Let’s assume that the trail has been marked with a single row of pin flags and the corridor has been cleared. Start by taking all the loose material lying on the ground (leaves, small branches, etc.) and raking it uphill. Keep this material uphill, as it will be used later in the process…
Stand below the pin flags and mark a spot, at your desired trail width, uphill from each flag. Next connect the dots by scratching a line from pin flag to pin flag and on the marks you made above each of the pin flags. You have just made a visual marker on the top and bottom of the tread. Don’t worry about the back cut yet; these marks are only for the tread.
Begin on the downhill edge and use a grubbing tool to loosen the organic material, decomposing leaves, duff and humus working your way down to the mineral soil. A good way to tell the difference: Organic material will burn, mineral soil will not. Remember there is no need to remove rocks and roots if you are building a technical trail.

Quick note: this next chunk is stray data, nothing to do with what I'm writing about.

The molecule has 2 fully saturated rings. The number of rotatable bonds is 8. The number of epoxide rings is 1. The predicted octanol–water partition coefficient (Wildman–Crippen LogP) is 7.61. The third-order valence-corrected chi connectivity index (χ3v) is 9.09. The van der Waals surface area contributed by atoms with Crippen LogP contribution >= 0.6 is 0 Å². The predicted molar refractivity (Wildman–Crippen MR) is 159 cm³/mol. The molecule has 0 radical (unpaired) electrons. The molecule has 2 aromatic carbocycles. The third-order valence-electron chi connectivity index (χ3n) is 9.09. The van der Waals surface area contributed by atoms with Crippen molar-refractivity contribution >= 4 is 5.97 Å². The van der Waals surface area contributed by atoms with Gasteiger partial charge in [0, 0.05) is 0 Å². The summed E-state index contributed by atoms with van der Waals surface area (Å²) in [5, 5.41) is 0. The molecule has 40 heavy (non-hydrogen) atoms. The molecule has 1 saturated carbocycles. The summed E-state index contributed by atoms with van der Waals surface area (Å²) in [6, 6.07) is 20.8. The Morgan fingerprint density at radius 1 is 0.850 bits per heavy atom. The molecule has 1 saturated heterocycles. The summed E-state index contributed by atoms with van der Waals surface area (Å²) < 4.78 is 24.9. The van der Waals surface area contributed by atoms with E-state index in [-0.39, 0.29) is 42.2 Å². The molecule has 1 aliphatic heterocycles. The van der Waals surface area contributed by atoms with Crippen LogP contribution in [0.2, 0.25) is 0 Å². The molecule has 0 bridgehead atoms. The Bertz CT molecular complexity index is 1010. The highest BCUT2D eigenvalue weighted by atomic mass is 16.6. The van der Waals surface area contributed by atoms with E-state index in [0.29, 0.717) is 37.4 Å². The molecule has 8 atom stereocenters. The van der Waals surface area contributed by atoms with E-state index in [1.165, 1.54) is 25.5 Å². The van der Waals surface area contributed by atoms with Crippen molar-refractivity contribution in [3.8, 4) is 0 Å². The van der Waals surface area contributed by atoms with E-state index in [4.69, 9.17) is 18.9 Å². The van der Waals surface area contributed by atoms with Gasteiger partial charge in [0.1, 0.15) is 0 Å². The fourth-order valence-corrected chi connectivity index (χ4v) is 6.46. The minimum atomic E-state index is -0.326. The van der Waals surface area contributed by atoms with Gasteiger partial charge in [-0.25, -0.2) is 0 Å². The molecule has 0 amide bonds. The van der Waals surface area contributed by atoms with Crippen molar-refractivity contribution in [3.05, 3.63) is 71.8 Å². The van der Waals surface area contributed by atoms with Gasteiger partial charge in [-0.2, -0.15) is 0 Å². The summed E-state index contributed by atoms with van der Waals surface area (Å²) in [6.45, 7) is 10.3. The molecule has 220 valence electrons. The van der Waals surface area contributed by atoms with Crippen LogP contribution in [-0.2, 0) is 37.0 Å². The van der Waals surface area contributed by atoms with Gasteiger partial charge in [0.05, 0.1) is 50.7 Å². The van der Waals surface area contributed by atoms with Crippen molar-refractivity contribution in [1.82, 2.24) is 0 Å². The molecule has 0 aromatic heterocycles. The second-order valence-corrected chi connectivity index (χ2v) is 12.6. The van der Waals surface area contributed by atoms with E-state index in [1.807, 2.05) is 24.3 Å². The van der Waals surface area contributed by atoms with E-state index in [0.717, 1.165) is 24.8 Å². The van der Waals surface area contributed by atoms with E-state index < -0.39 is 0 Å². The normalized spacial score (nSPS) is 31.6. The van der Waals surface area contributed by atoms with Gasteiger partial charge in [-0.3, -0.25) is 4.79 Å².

Follow the grubbing tools with tools designed to broadcast the loosened soil; shovels, rakes, and McLeods are best for this job. Broadcasting is the process of distributing the excavated soil as far downhill and away from the tread as possible.
You may need to make multiple passes as you work toward the top edge of the tread, alternating between the grubbing and broadcasting tools. Remember to let the tool do the work for you. Once you’ve created a level surface for the tread, the trails profile should look like a park bench.
Excerpt taken from IMBA’s Trail Solutions, Guide to Building Sweet Singletrack, page 145